Today, we tackle: 

A Gremlin is that little voice inside our head that tells us we'll never be good enough--no matter how hard we work, no matter what we try, we're destined to fail at it, so why bother?

A Gremlin is the worst possible critic because the voice seems rational because it's coming from inside us. We hear the voice and think that maybe there's something to what it's saying. 

We think it's our voice--even our "voice of reason." 

Maybe there was once a real voice attached to it: 

A parent who told us that writing was a waste of time. 
A teacher who thought our poetry read like a Hallmark card.
An agent who didn't find our plot believable.
An editor who didn't find our voice authentic.
A reviewer who thought our work was trite, and the topic overdone.
A writer who preached the impossibility of ever "breaking out". . . .

And we believed them. 

And somewhere along the way, that voice became OUR inner voice--our Gremlin. 

The problem? That voice, which is rooted in fear, can lead to some serious self-doubt and keep us from maximizing our potential. 

Its purpose? To trap us in our comfort zones and keep us from taking risks. 

The key? Acknowledge it exists, but don't give it the credibility it thinks it deserves.

Instead, we should ask ourselves:

What does my Gremlin tell me? (make a list)
In what ways is this holding me back? (make a list)
What might my life look like if I refused to listen to the Gremlin?
What step could I take today that challenges the Gremlin and moves me closer toward my dreams/goals? 

Be Brilliant!


Other posts in this series:

Limiting Beliefs

Tuesday, April 25, 2017

On Habits

“The difference between who you are now and who you were five years ago is largely due to how you've spent your time along the way. 

The habits we groove become who we are, one minute at a time. 

A small thing, repeated, is not a small thing.”

~Seth Godin~

Friday, March 17, 2017

Throwback: "The Why"

Previously seen on Katie Klein Writes....

I first began to take writing seriously--as something I could do forever--in college. (I blame Dreamland by Sarah Dessen--a book I needed SO MUCH in high school but didn't have access to at the time.) But . . . I didn't think I had it in me to sit down and write an entire novel. Because, when you think about everything that goes into creating a full-length work, it can be paralyzing. Character development. Plot. Dialogue. Scene development. Story arcs.

What. The. Heck.

I did the reading and I did the outlining, and I realized NONE of it mattered if I couldn't get 50,000 words onto paper. It seemed like such a huge task. I didn't believe I had what it takes, because every time I sat down to write, I just couldn't get to "the end."

But then, just before my last semester of college, I realized I had to scrap the details. Characters and scenes and description could be fixed later. I needed words. I had to prove to myself that I could do this.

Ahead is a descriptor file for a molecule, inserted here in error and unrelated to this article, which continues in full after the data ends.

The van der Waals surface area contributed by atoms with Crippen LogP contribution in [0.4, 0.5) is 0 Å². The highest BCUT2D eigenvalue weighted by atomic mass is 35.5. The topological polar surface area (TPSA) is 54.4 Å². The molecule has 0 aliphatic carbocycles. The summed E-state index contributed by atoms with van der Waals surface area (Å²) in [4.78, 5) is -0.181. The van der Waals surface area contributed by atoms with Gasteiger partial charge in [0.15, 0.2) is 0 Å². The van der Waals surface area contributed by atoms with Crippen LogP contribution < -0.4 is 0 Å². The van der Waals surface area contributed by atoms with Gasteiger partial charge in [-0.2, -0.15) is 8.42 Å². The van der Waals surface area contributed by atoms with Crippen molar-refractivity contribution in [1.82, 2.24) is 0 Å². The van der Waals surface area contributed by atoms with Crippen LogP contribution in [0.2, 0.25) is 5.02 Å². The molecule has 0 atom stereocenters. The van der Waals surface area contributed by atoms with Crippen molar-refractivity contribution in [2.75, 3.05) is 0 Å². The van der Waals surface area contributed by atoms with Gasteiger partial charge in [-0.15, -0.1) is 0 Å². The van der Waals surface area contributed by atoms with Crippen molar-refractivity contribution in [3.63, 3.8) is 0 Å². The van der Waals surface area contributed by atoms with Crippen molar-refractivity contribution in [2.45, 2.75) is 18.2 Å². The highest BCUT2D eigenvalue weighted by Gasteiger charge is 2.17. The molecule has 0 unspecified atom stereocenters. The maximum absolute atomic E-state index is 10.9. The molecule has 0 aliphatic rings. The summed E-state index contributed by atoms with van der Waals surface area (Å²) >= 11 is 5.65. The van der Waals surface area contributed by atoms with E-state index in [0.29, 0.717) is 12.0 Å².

That summer, I wrote my very first book. It was pretty bad. I'm sure it will never see the light of day. But I wrote it, and it was all mine, and I realized that I could tell a story in 50,000 coherent words. It was possible. After that, I never had trouble with word count again--characters, arcs, description--those still frustrate the hell out of me, but never word count. I've got that covered. I beat that block as soon as I wrote that first "the end."

But what I've learned along the way is this:

If you want to do this--if you REALLY want to be a writer--you have to find the "why."

Why do you want to do this? Why is this important? Why do you feel this pull? Why do you think it matters?

You're going to need to know the answer, because it's not going to be easy. You're going to start all determined, and then you're going to hit the "messy middle" and you're not going to know where to go. You're going to want to give up. 

If you don't want this to happen, it's going to come down to the "why."  

Why do you need to tell this story? Why do you need to write it right now?

Why do I write?

I write because I have stories in my head that need to get out. I write because I want to make a difference. I want to create characters that speak to readers--characters they can relate to. I want to take readers away from the world for a little while. Make them squeal with joy. Make them cry. 

I write because I don't see the world in black and white. This annoys some of the people around me, but I see gray--things that aren't so easily defined. No one, simple answer. I like playing devil's advocate. I can find the humanity in anyone--remember that we ALL have stories, no matter who we are or what we've done. I believe anyone can change. I believe anyone can make a difference.

I write to offer a new perspective--to try to make sense of the world we live in and who we are as people.

The "why" is one of the most important parts of my writing.

If you want to be a writer, if you're already a writer and struggling--if you're not a writer but there's something else you feel compelled to do--sit down with a sheet of paper or a new computer document and spend some time working on the "why."

You'll need this.

Your "why" is your motivation.  

And knowing this is just as important as getting that story out of your head and onto paper.

Be Brilliant!